The double whammy of gloomy skies and a near-frost had me eagerly watching the mail for results of a Vitamin D test my doctor had ordered last week.
Actually, no matter what the level of "sunshine vitamin" that ended up registering in my blood, I was suffering a serious deficit of light this week.
I spent last weekend home with a cold, tearing up the house on Saturday and sitting amid the debris, spent, on Sunday. By Monday, ready to climb the walls if I couldn't get a ticket to a sun-splashed island, I considered the limited things in my control and rearranged the living room.
It did change the scenery in the house, but even the views from corners where I'd never sat before were still the same.
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Remembering a long spell in summer when we lived under a cloud, I suspected that Wichita had suffered a record deficit in
sun this year, and wondered if hostas and other shade plants wouldn't flourish in "full sun" in Wichita if we never got any.
I called the National Weather Service in Wichita to see if anybody was tracking any lack-of-sun records.
"It's not one of the normal things we're going to keep track of," meteorologist Paul Howerton told me Thursday. Well, I would assert that it may be time. If Wichita is slowly turning into London, we need to know and act accordingly.
"The last time we had sunshine was the afternoon of the ninth," Paul said, just one day short of a week of gloom. He said that the record cold temperatures for this month were due to not only cold air but lack of afternoon sun to warm it up.
Well, there may not be records of lack of sun, but there are people who serve as barometers. One friend told me that her husband gets his energy from being outside, especially in their extensive garden, and he was coming home from work every evening in a foul mood. She herself was feeling the tug toward a tanning bed, if it weren't so unhealthy. I felt the same pull, and considered that mental health was every bit as much a part of health as physical health and could surpass it.
In another bid for a change in scenery, I headed to Kansas City midweek to find more fall color because of more trees, but otherwise same song, second verse. I certainly didn't want to be up there in the clouds if the sun happened to break out in Wichita, the warmer of the climates, so I scooted right back.
I once bought a greeting card that quotes novelist Sigrid Undset as saying, "Do I have to tell you what I've done to keep the sun always shining on me?"
It's a mysterious question that I think I know the answer to. But I tried to put it to work specifically in the garden this week.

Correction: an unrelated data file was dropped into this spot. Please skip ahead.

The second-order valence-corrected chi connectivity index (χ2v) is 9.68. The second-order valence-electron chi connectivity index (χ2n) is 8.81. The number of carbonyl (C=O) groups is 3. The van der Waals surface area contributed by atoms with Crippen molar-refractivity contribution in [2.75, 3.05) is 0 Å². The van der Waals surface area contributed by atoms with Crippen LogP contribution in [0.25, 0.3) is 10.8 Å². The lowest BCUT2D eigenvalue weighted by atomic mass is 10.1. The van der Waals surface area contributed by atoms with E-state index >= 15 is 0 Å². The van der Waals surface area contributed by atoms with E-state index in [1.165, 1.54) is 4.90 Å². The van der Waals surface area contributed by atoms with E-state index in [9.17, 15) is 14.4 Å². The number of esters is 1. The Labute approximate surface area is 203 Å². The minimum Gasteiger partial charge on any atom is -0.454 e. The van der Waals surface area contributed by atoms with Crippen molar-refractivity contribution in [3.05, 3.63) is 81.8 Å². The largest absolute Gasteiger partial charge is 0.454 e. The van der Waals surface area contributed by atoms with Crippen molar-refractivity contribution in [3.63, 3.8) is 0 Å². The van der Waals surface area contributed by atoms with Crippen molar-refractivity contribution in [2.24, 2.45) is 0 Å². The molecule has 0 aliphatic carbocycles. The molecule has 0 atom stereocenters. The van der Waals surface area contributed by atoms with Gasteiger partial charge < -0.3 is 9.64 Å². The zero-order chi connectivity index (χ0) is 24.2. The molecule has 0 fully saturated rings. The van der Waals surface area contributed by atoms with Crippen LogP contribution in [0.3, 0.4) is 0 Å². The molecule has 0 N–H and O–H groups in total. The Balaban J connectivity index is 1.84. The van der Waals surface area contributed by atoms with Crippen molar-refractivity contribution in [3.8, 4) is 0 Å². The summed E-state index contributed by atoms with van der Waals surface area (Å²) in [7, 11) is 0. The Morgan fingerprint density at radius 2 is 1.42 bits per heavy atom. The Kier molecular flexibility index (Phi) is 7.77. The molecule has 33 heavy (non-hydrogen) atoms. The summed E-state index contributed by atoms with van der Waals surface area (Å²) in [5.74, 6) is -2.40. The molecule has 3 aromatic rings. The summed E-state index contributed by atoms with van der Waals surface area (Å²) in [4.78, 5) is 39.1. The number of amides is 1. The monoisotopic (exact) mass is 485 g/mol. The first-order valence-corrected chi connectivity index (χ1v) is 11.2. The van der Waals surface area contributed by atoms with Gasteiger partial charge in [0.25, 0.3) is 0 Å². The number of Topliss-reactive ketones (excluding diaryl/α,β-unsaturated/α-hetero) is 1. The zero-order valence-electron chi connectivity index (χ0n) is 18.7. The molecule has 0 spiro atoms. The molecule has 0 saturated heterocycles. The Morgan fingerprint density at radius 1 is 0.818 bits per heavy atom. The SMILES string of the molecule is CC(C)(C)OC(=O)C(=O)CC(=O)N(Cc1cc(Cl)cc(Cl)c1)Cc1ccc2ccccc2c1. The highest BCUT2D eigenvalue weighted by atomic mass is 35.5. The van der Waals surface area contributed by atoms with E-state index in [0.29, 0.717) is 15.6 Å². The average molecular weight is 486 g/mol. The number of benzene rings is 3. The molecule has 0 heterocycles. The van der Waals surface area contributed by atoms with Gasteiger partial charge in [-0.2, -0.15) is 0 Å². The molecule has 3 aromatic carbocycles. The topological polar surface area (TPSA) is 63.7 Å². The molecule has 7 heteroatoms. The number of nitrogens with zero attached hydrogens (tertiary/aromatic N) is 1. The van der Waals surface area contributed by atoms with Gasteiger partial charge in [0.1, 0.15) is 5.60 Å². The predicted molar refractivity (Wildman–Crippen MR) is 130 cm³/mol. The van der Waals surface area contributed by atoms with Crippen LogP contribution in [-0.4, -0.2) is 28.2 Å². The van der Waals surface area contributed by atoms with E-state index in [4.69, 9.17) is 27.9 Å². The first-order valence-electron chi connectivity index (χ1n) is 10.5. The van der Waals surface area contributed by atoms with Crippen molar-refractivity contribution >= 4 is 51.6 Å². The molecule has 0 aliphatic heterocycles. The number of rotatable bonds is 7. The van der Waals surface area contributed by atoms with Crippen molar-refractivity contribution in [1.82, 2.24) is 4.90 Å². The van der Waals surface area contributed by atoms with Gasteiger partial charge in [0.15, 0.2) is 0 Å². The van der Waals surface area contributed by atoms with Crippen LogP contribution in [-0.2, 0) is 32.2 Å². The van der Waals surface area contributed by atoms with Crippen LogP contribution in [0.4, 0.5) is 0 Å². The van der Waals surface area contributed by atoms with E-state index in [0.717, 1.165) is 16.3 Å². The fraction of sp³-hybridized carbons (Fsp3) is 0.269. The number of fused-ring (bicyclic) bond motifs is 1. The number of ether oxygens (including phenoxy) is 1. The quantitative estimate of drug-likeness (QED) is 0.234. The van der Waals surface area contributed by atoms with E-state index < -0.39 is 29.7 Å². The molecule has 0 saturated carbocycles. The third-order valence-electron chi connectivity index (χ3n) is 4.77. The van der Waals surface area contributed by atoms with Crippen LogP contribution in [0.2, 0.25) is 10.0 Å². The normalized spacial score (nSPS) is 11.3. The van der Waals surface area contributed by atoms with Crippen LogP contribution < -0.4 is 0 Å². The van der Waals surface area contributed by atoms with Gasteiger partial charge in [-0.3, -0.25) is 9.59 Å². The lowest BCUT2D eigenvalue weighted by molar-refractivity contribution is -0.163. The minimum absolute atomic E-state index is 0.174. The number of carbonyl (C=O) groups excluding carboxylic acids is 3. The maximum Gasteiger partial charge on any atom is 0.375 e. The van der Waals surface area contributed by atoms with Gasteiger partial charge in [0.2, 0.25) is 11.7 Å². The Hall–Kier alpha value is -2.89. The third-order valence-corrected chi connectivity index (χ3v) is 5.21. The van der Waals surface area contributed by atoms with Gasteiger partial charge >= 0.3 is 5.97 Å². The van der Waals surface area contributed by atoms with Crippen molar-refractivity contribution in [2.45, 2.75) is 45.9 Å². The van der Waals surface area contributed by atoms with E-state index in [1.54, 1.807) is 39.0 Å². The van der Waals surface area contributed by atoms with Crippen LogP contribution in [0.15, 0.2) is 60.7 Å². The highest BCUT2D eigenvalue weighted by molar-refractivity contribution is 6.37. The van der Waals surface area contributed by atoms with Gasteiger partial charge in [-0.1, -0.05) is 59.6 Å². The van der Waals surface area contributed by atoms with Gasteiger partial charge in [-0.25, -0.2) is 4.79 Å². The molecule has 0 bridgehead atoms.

Gratitude is one way. We dodged the first frost bullet, so we can continue to enjoy our flowers and take stock of what did well for us this year. My favorite annual turned out to be the orange Zahara Fire zinnia. While Ron Marcum of Dutch's Greenhouse praised the color of the yellow version to me — and it is a beautiful yellow, clear as a bell — the orange proved sturdier and more floriferous and has burnished itself into the color of burning embers for fall.
I also liked the pink-tinged version of Diamond Frost euphorbia. On the perennials front, I'm looking forward to experimenting more with coneflowers next year.
The most striking moment in the garden for me this summer, I think, was late in the season when I saw a gorgeous out-of-the-ordinary butterfly flit around my garden flowers and then take off, apparently finding nothing to eat. It broke my heart and made me want to make a checklist for requirements of plants I buy: fragrant, disease-resistant and wildlife-friendly in addition to beautiful.
We also still have the Kansas Grown Farmers Market at 21st and Ridge Road at which to shop for a few more weeks (Oct. 31 is the last day). I need to lay in a larder of sweet potatoes and apples. I found my favorite way to fix sweet potatoes in a story about a lady who put a sweet potato to bake in her oven and was away unexpectedly for two hours. While I have to deplore leaving the house for any length of time with the stove on, her accident turned out to be happy when she found that the potato had turned into a sweet pudding. No prep work necessary, other than to scrub the tuber with a vegetable brush under running water, tuck into foil and put on the oven rack.
At least baked sweet potatoes are warm and the color of the sun. We need to look for the rays wherever we can find them.